Home Business Monetary Policy Drivers Of Bond And Equity Risks

Monetary Policy Drivers Of Bond And Equity Risks

When you purchase through our sponsored links, we may earn a commission. By using this website you agree to our T&Cs.

Monetary Policy Drivers Of Bond And Equity Risks

John Y. Campbell

Harvard University – Department of Economics; National Bureau of Economic Research (NBER)

Carolin E. Pflueger

University of British Columbia (UBC) – Division of Finance

Luis M. Viceira

Harvard Business School – Finance Unit; National Bureau of Economic Research (NBER)

June 15, 2015

Harvard Business School Finance Working Paper No. 14-031


How do monetary policy rules, monetary policy uncertainty, and macroeconomic shocks affect the risk properties of US Treasury bonds? The exposure of US Treasury bonds to the stock market has moved considerably over time. While it was slightly positive on average over the period 1960-2011, it was unusually high in the 1980s, and negative in the 2000s, a period during which Treasury bonds enabled investors to hedge macroeconomic risks. This paper develops a New Keynesian macroeconomic model with habit formation preferences that prices both bonds and stocks. The model attributes the increase in bond risks in the 1980s to a shift towards strongly anti-inflationary monetary policy, while the decrease in bond risks after 2000 is attributed to a renewed focus on output fluctuations, and a shift from transitory to persistent monetary policy shocks. Endogenous responses of bond risk premia amplify these effects of monetary policy on bond risks.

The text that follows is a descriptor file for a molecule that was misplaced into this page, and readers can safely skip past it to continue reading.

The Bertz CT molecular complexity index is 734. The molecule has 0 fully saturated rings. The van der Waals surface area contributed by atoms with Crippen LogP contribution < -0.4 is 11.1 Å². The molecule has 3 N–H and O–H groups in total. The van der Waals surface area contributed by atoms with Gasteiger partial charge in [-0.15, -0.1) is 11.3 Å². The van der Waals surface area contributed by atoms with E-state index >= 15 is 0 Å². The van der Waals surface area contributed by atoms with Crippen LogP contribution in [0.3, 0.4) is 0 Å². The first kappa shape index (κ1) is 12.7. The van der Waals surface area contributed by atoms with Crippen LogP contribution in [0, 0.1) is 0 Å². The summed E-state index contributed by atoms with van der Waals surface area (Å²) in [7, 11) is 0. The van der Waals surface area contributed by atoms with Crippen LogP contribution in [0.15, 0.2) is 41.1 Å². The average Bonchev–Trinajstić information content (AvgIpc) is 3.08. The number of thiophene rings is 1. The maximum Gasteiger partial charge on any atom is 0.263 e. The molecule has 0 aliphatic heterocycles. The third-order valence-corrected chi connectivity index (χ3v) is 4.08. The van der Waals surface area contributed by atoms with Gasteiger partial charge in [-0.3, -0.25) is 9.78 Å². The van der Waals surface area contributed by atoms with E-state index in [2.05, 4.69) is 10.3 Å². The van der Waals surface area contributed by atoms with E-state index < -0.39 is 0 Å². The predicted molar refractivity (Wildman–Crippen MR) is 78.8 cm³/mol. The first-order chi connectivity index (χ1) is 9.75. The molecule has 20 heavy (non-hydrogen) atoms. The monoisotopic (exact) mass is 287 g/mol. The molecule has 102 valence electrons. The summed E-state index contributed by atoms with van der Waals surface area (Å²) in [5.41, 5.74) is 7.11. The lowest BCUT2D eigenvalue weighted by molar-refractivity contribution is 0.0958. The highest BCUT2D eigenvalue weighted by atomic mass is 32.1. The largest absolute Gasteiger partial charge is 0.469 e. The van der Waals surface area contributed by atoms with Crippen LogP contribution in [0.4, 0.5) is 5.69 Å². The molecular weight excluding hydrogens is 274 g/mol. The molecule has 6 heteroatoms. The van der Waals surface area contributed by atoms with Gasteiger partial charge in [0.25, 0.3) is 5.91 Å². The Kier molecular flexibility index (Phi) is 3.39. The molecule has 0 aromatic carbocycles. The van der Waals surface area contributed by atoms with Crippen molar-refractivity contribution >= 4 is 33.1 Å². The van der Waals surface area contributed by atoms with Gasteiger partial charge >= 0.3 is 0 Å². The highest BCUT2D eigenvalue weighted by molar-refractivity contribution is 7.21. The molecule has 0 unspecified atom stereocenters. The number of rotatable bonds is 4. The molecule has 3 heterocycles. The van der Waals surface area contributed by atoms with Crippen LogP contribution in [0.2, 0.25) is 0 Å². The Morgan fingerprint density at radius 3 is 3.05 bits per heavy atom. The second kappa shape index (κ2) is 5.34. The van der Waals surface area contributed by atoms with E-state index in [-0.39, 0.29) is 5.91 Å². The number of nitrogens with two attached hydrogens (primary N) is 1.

Monetary Policy Drivers Of Bond And Equity Risks – Introduction

In different periods of history, long-term US Treasury bonds have played very different roles in investors’ portfolios. During the Great Depression of the 1930s, and once again in the first decade of the 21st Century, Treasury bonds served to hedge other risks that investors were exposed to: the risk of a stock market decline, and more generally the risk of a weak macroeconomy, with low output and high unemployment. Treasuries performed well both in the Great Depression and in the two recessions of the early and late 2000s. During the 1970s and especially the 1980s, however, Treasury bonds added to investors’ macroeconomic risk exposure by moving in the same direction as the stock market and the macroeconomy. A number of recent papers including Baele, Bekaert, and Inghelbrecht (2010), Campbell, Sunderam, and Viceira (2013), Christiansen and Ranaldo (2007), David and Veronesi (2013), Guidolin and Timmermann (2006), and Viceira (2012) have documented these developments. These stylized facts raise the question what macroeconomic forces determine the risk properties of US Treasury bonds, and particularly their changes over time.

The contribution of this paper is twofold. First, we develop a model combining a standard New Keynesian macroeconomy with habit formation preferences. Bonds and stocks in the model can be priced from assumptions about their payoffs. Second, we use the model to relate changes in bond risks to periodic regime changes in the parameters of the central bank’s monetary policy rule and the volatilities of macroeconomic shocks, including a regime shift that we identify in the early 2000s. Since monetary policy in our model affects macroeconomic and risk premium dynamics, we capture both the direct and indirect effects of monetary policy changes.